They say that from the instant he lays eyes on her, a father adores his daughter. Whoever she grows up to be, she is always to him that little girl in pigtails. She makes him feel like Christmas. In exchange, he makes a secret promise not to see the awkwardness of her teenage years, the mistakes she makes or the secrets she keeps.
It’s been the week to celebrate my parents. Today is my Dad’s turn. Once again we are not in the same city, we are not even in the same country. And in Ethiopia, where my Dad currently works, it will not even be his birthday, I think. Ethiopia follows the Orthodox calendar and therefore I am not sure what day or even year it is there. But since I’m in Australia and today is the 6th May, I will celebrate my Dad for all he is to me.
Dad’s are different to Mum’s. Dad’s pick you up by your ankles with one hand and hang you up side down tickling you on your sides with the other. They carry you on shoulders when you are tired from walking or to give you the best view of fireworks. They miss birthdays and special events in your baby years, because they were working long hours to save money for your future. Dad’s are ATM’s for daughters, midnight chauffeur’s, security guards at parties and spring boards in the pool. They are the final say, even though it’s a joint parental decision and cop the most hate from disgruntled teenager daughters, because that’s just the role Dad’s were made to fill.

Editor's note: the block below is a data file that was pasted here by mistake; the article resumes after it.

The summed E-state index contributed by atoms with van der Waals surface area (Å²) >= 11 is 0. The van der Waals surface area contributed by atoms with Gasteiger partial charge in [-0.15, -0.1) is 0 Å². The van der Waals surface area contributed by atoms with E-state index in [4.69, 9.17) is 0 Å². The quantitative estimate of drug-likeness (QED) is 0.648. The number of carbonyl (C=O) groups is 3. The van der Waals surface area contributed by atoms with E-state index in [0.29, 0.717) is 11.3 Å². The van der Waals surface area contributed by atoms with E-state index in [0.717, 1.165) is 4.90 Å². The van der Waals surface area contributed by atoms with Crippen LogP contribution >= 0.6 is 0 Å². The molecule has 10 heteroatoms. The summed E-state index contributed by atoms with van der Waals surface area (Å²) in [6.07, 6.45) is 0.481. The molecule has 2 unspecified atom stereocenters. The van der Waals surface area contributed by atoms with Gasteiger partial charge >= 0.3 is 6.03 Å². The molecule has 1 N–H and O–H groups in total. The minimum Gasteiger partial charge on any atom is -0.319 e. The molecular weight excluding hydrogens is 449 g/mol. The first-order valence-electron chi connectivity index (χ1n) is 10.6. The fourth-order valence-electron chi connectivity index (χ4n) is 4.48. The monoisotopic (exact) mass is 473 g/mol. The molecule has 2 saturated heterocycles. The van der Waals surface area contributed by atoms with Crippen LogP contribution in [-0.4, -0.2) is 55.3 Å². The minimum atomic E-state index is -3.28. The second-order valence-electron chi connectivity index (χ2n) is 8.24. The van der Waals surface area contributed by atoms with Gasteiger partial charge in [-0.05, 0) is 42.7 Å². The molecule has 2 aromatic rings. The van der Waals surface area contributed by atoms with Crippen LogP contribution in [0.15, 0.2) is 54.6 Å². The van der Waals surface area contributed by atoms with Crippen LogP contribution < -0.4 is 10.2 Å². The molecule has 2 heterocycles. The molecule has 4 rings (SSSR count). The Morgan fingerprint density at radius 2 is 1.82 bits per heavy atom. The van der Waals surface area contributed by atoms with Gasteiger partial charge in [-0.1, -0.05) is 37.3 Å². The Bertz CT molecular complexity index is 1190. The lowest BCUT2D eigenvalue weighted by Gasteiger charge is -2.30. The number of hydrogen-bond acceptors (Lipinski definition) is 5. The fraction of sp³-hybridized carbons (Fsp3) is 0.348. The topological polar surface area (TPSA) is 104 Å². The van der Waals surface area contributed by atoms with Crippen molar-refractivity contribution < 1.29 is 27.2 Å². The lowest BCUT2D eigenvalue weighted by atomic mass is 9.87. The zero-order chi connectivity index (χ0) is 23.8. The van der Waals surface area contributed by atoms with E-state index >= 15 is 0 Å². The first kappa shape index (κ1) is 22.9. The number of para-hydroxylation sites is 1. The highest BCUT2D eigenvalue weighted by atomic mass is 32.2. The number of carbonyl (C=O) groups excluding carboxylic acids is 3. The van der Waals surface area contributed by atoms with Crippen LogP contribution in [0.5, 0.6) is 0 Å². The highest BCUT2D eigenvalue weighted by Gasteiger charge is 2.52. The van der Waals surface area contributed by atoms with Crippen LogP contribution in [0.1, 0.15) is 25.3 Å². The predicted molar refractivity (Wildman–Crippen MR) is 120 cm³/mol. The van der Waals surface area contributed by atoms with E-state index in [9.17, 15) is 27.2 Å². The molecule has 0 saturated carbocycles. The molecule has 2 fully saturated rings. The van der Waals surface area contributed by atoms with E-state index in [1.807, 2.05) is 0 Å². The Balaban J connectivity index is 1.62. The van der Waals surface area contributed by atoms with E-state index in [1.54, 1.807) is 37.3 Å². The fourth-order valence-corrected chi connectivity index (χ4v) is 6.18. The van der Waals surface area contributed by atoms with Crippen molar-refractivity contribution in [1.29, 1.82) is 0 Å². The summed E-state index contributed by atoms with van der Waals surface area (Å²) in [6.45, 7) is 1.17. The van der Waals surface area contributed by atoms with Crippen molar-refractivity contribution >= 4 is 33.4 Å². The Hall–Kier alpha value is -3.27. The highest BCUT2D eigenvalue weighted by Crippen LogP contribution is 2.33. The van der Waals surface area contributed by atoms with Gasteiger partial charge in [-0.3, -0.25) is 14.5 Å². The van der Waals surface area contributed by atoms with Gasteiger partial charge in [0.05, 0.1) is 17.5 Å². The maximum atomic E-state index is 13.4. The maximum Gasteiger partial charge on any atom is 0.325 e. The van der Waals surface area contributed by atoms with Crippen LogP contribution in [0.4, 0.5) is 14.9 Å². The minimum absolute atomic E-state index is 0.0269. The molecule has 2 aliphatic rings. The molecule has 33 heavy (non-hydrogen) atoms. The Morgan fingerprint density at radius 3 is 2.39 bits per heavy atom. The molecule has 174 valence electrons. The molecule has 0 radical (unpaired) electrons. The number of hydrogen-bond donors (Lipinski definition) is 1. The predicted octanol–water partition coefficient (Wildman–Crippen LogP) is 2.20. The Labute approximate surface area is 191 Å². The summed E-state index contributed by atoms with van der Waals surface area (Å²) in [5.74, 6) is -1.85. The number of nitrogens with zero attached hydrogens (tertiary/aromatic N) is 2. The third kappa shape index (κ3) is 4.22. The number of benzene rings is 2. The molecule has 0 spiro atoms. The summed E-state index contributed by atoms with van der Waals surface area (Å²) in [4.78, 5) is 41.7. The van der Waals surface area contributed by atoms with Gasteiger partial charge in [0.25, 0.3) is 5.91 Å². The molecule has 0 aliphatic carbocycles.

My Dad is my partner in long-winded deep and meaningless chats about the world and how we can save it from all its problems. He is the one I sing with in the supermarket, much to the embarrassment of my Mum and sister who walk several aisles over from us. He is the one who dressed up as a gymnast for my gymnastic end of year concert and when Christmas rolled around would give thoughtful practical gifts, such as a brick to go towards my first house (with a lotto ticket taped to the underside).
He is there to bail me out when I make mistakes and loves me regardless of how left of centre I might be. And in his words “Em is very different to Sarah–I call her a free spirit.” Only a Dad could put that kind of positive spin on the way his daughter chooses to live her life.
So today I count down the days until we catch up in Africa and wish you a very happy birthday, with many more spent somewhere around the world!!